Cold War positioning and African socialism
However, in different forums across the Cold War world, Machyo’s emphasis on student politics and regional identity were muted. A speech that Machyo made at the meeting of the World Federation of Democratic Youth (a Soviet-sponsored organisation) in Warsaw in 1962 can also be found in Nairobi. In it, Machyo emphasised the shared plight of African students and workers, and the need to dissolve the divide between Francophone and Anglophone students, and between those studying East and West of the ‘iron curtain’ – he was involved in organising an African student conference in Belgrade with this purpose. In this speech, he insisted that the fundamentals of socialism could apply to African countries as much as they did to China and Cuba. In this international forum of youth politics, Machyo thus drew on a different set of alliances than he had in the context of East African networks in London.
Intellectual continuity: Ideas from Guinea
Decades later, in 1988, Machyo delivered a paper at Makerere. Despite being in a very different position with regard to the machinery of the state by this point, there is visible continuity in some of Machyo’s intellectual concerns. The paper was titled ‘Education as an instrument of development; Intellectual liberation as a pre-condition’. This linking of the cultural and economic spheres was something that Machyo had always insisted on, and had appeared in his pamphlets, such as Uganda: Riots Against Corruption and Exploitation (1960) and Africa in World Trade (1963). Specifically, both in these early pamphlets and the paper much later, Machyo quotes Sékou Touré, the first president of Guinea and one of the first to discuss the concept of ‘decolonising the mind’ in the 1950s. Even though Ngũgĩ wa Thiong'o later popularised this idea in East Africa, Machyo continues to quote Touré in 1988, two years after Ngũgĩ’s Decolonising the Mind was published. While no hard conclusions can be drawn from this archival piecing together, this does illustrate the pervasiveness of the networks of African students that Machyo moved in, and the possibility of tracing ideas that carry all through thinkers’ lives, shaped by certain experiences, even as their political positioning changes dramatically.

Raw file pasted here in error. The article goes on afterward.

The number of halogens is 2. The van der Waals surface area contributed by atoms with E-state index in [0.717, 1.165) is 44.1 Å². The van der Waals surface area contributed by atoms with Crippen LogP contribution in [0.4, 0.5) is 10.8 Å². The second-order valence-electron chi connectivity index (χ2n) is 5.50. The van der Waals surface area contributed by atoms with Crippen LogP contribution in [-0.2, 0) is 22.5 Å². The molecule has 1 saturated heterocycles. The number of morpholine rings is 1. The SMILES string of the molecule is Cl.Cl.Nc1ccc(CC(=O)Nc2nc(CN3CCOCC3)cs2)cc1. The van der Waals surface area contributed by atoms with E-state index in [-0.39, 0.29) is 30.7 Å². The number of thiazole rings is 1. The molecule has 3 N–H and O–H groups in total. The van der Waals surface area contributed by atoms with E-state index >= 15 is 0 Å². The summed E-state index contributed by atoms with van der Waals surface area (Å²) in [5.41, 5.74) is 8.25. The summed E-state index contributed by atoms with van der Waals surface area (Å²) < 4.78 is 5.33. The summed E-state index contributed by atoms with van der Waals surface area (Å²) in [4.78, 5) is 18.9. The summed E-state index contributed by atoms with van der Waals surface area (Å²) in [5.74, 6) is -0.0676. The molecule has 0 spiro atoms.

Archives and online sources
- Murumbi Africana Collection, Kenya National Archives, Nairobi, Kenya.
- Library of the British Institute in Eastern Africa (BIEA) and Institute Français de Recherche en Afrique (IFRA), Nairobi, Kenya.
- Papers of the Movement for Colonial Freedom, SOAS, London, UK.
- ‘My life – my struggle’, biographical document, kindly shared by Peter Obanda Wanyama.
- Justice Patrick Tabaro, ‘Adios Mzee Chango Machyo’, The Observer, 22 October 2013, online.
- ‘Museveni hails Chango Macho as extraordinary’, New Vision, 22 October 2013, online.
- Tajudeen Abdul-Raheem, Pan-Africanism: Politics, Economy, and Social Change in the Twenty-First Century (New York: New York University Press, 1996)
- B. Chango Machyo, Sulwe (London: 1961)
- B. Chango Machyo, Land Ownership and Economic Progress (Lumumba Memorial Publications, 1963)
- B. Chango Machyo, Aid and Neo-Colonialism (London: Africana Study Group, 1964)
- B. Chango Machyo, Africa in World Trade (London: Africana Study Group, 1964)
- B. Chango Machyo, Pan-Africanism (Makerere Adult Study Centre Pamphlets, 1968)
- B. Chango Machyo, Africa: Struggle for the Second Liberation : The Challenge of the 21st Century (Kampala: Lusamia Pub. Association, 2005)